Okay so, I'll be the first to admit that I personally enjoyed the Harry Potter books. Though I did have my problems with the entire series, but, I'm not here to bash Rowlings or her books. No, I'm more on a mission to find out one thing.
Why is the reading world intent on believing that any author who writes about a wizard or a witch or even just magic, is attempting to ride the coat-tails of a popular series?
I mean, come on. Really? And now, it's also a fact that if you write about vampires, you're trying to hitch a ride on the popularity of Myer.
When did this become a society of readers who believe that every wizard is an HP knockoff, and every vampire is a clone of those ever-lovable (COUGH * GAG!) sparkly, softball-playing vampires (who are the least vampiric vamps in history)?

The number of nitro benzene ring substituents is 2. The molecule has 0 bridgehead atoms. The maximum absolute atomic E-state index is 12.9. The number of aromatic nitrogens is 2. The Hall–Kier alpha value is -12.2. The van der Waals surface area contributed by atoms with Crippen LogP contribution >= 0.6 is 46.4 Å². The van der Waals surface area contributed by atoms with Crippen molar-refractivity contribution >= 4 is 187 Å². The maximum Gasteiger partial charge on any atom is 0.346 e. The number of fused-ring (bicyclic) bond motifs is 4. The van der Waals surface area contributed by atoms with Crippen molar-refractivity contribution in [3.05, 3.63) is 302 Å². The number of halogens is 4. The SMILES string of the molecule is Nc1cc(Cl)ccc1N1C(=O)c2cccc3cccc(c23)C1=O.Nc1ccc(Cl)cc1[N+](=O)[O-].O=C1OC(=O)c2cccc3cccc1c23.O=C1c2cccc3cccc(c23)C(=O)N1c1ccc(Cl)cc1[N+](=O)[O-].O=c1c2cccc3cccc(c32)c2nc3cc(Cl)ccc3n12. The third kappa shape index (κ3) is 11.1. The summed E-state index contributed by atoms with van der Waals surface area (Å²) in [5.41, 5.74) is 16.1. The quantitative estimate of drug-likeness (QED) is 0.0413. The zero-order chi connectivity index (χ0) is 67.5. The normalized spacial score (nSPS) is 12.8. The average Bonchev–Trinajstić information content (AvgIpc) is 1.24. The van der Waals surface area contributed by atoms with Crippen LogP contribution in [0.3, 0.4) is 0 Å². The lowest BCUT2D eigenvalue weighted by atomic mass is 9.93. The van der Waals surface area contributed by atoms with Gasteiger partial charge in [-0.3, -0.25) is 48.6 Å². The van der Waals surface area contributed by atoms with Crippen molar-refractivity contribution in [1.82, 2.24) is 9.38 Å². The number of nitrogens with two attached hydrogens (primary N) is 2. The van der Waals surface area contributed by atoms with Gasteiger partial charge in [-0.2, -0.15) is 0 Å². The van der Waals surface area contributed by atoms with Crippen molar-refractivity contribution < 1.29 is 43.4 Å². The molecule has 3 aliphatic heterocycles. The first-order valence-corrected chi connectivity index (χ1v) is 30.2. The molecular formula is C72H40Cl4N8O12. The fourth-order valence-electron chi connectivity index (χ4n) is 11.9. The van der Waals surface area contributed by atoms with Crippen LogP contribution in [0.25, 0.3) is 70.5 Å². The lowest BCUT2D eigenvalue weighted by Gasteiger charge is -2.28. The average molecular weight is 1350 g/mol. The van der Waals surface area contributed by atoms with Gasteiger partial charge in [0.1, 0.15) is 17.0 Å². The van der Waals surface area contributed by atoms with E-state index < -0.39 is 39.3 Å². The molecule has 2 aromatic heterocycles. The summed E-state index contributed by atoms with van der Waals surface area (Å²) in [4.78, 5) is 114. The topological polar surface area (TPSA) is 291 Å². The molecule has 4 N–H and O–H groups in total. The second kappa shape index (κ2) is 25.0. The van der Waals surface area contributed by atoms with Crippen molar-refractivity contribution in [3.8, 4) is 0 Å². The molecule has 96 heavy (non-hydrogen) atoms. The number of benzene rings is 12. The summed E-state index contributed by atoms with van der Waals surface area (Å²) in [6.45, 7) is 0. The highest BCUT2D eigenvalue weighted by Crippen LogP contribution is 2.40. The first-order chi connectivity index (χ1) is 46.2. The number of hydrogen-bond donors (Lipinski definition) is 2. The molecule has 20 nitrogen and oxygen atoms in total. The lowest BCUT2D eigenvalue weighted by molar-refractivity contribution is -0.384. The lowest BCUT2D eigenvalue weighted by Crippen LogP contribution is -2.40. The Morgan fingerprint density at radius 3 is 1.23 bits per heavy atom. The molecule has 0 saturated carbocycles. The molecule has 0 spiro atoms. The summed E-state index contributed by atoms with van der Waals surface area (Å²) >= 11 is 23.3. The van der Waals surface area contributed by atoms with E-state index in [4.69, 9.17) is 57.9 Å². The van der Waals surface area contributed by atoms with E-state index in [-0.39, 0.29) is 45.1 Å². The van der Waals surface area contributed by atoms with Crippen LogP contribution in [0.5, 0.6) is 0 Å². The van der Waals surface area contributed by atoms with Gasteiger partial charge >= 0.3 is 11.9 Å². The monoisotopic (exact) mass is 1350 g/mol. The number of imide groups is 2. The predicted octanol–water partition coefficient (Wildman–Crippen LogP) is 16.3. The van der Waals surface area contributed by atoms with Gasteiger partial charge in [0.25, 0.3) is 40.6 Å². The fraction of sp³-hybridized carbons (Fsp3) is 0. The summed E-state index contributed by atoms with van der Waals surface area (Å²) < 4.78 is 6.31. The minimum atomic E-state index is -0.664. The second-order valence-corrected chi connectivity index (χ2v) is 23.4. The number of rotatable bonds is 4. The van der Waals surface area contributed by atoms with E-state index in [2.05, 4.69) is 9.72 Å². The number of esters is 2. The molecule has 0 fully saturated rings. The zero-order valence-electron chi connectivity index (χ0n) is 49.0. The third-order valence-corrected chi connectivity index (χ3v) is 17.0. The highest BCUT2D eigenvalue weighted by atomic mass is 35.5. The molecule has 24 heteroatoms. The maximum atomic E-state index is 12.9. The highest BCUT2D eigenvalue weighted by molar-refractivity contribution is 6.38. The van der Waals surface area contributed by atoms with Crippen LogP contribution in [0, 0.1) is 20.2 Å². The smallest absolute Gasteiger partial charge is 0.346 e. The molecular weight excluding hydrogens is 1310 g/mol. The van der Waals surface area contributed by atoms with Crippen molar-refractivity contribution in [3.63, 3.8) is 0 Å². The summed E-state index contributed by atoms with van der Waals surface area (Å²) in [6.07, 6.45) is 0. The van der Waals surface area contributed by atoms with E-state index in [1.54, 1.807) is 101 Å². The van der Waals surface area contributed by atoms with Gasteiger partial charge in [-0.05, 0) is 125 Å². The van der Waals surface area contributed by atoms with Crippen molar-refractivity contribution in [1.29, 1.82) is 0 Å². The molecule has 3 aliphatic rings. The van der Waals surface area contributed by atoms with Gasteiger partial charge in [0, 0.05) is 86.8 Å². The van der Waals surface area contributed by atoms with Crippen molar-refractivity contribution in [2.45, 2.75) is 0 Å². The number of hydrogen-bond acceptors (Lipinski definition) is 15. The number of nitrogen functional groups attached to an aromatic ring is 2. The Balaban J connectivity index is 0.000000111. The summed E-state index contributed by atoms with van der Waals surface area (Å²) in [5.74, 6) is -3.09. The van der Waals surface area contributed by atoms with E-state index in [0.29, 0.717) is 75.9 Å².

It's not about WHAT you write. It's HOW you write, the story you tell, how the characters are written, how the story unfolds. That's what distinguishes one book from another. And for people to say that ANY book that uses the term wizard or the word magic is an HP clone is simply defunct of any brain activity.
I've actually read so many reviews of various books that are compared to HP (for instance) for the most amazingly mundane reasons. Like if it's a story about an orphan, naturally it's from an author who copied Potter.
Neither Potter, not Twight (the entire series, mind you) are even remotely original. And there's nothing necessarily wrong with that. I mean, books have been around for a helluva long time. There's always inspiration. But there's also a little thing called DIFFERENT DIRECTIONS. Different story angles. Different characters, settings, worlds, myths, etc...
It's high time people stop comparing one book to another, in terms of crying CLONE based on story aspects that authors like Rowlings and Myer used when writing their own versions of what's been around longer than they themselves have been around.
Why not read books and allow them to stand on their own? Judge them on their own merits. Take them for what they are. Simply enjoy them for what they are, and stop demeaning those hard-working authors who simply love to write.